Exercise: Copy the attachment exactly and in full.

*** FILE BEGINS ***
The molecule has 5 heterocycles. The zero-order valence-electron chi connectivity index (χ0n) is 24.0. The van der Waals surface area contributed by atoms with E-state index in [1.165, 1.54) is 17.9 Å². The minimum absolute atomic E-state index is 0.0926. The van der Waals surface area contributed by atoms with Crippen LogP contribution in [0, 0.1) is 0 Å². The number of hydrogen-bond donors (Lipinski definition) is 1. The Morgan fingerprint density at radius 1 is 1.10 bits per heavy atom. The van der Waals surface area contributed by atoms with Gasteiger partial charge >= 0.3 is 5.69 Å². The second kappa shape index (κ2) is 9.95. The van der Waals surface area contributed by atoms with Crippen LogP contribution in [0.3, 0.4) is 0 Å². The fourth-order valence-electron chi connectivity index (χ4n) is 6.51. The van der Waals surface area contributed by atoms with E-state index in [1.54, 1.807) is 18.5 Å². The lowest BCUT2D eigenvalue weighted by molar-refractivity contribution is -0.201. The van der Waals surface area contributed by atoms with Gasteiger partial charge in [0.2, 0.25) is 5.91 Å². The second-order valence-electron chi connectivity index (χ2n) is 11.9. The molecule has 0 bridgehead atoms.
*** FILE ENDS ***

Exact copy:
The molecule has 5 heterocycles. The zero-order valence-electron chi connectivity index (χ0n) is 24.0. The van der Waals surface area contributed by atoms with E-state index in [1.165, 1.54) is 17.9 Å². The minimum absolute atomic E-state index is 0.0926. The van der Waals surface area contributed by atoms with Crippen LogP contribution in [0, 0.1) is 0 Å². The number of hydrogen-bond donors (Lipinski definition) is 1. The Morgan fingerprint density at radius 1 is 1.10 bits per heavy atom. The van der Waals surface area contributed by atoms with Gasteiger partial charge >= 0.3 is 5.69 Å². The second kappa shape index (κ2) is 9.95. The van der Waals surface area contributed by atoms with Crippen LogP contribution in [0.3, 0.4) is 0 Å². The fourth-order valence-electron chi connectivity index (χ4n) is 6.51. The van der Waals surface area contributed by atoms with E-state index in [1.54, 1.807) is 18.5 Å². The lowest BCUT2D eigenvalue weighted by molar-refractivity contribution is -0.201. The van der Waals surface area contributed by atoms with Gasteiger partial charge in [0.2, 0.25) is 5.91 Å². The second-order valence-electron chi connectivity index (χ2n) is 11.9. The molecule has 0 bridgehead atoms.